With interest rates rapidly increasing, borrowers are going to be faced with some tough choices and could end up paying 20-40 per cent more than at present.
All four major banks have now pushed up their rates in line with the RBA’s 0.50 per cent increase – and many are tipping another 0.50 per cent rise in July.
With inflation likely to move to 8 per cent before it settles or falls, a Mortgage Choice survey has found that over half of borrowers do not know the current interest rate they are paying on their mortgage and don’t have any idea of what they will do when their fixed-rate loan term expires.
Lendi Group CEO David Human said in a media statement that Australians are rushing to review their interest rates and there has been an increase in activity following the May cash rate rise.
He said: “During the week of the RBA announcement, we saw a 32% increase in the total number of home loan enquires on the Lendi platform1, as compared to the four weeks leading up to the rate rise.
“There are significant savings consumers could make by revisiting their loan and challenging lender loyalty. Combined Lendi and Domain Home Loans data show existing owner occupiers on principal and interest loans who consider refinancing now could save a median of $1,643 annually.”
RateCity provided five options available to borrowers. They can do nothing which on an anticipated interest rate of 5.56 per cent could cost them $95,131 over two years, refix to one of the big four banks’ lowest two-year rates which would cost $76,823 on a rate of 4.17 per cent, renegotiate to one of the big four banks’ lowest variable rates which is expected to rise to 4.32 per cent and would cost $71,340, refinance to one of the lowest variable rates in the market, which is 4 per cent and would cost of $64,204 or refix to one of the lowest available two-year rates, 3.24 per cent which would cost $60,338.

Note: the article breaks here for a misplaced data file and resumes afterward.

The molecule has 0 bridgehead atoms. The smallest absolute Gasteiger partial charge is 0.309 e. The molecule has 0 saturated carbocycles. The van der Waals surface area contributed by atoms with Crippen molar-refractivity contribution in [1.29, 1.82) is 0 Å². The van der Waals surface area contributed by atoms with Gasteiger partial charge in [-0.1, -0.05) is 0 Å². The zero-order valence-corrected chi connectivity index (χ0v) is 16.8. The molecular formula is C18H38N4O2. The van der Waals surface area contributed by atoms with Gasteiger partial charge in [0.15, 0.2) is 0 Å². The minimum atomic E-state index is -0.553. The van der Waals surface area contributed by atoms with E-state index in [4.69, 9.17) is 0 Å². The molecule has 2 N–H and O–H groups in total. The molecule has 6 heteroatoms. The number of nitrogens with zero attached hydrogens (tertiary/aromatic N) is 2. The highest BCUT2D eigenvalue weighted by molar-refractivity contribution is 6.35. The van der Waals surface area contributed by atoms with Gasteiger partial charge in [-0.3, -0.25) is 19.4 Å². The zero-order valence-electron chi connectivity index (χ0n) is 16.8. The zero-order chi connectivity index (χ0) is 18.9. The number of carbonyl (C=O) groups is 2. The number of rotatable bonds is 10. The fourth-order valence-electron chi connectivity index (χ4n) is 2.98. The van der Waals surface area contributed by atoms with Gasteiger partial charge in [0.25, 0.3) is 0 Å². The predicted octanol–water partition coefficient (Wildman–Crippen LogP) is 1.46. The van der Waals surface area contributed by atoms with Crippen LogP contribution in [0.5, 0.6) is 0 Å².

RateCity research director, Sally Tindall spoke to the Australian Financial Review and said: “Variable rates look a lot more attractive than fixed rates right now. However, borrowers should remember these rates are not going to stay low for long.
“The cash rate could rise to over 2 per cent by May next year. People need to factor this in.”
Finder’s home loans editor Richard Whitten says: “The majority of experts in this month’s Finder RBA Cash Rate Survey™ (86 per cent, 24/28) believe that the cash rate will change on Tuesday, while 28 per cent (8/28) believe there will be two cash rate increases before the end of the year.
“Over a third of experts who weighed in (39%, 7/18) say the cash rate will peak at 2.50% or above, with 33% (7/21) agreeing it will peak in early 2023, and a further 38% (8/21) believing it will peak in the second half of 2023.”
Finder’s Consumer Sentiment Tracker in April revealed that 28 per cent of Australian homeowners are struggling to meet their mortgage repayments, and Mr Whitten says that borrowers who are struggling to meet their mortgage repayments should speak to their lender immediately to ease the pain.
The research published by Mortgage Choice in May shows that the best lenders for a $1 million mortgage are Reduce which has an interest rate of 1.94 per cent and PMG and Freedom Lend which both charge 1.99 per cent interest.
Home Loan Experts’ general manager – mortgage broking, Bishal Raj KC says: “When clients come off a fixed-rate period they can consider re-fixing their mortgage to protect themselves from future rate increases.”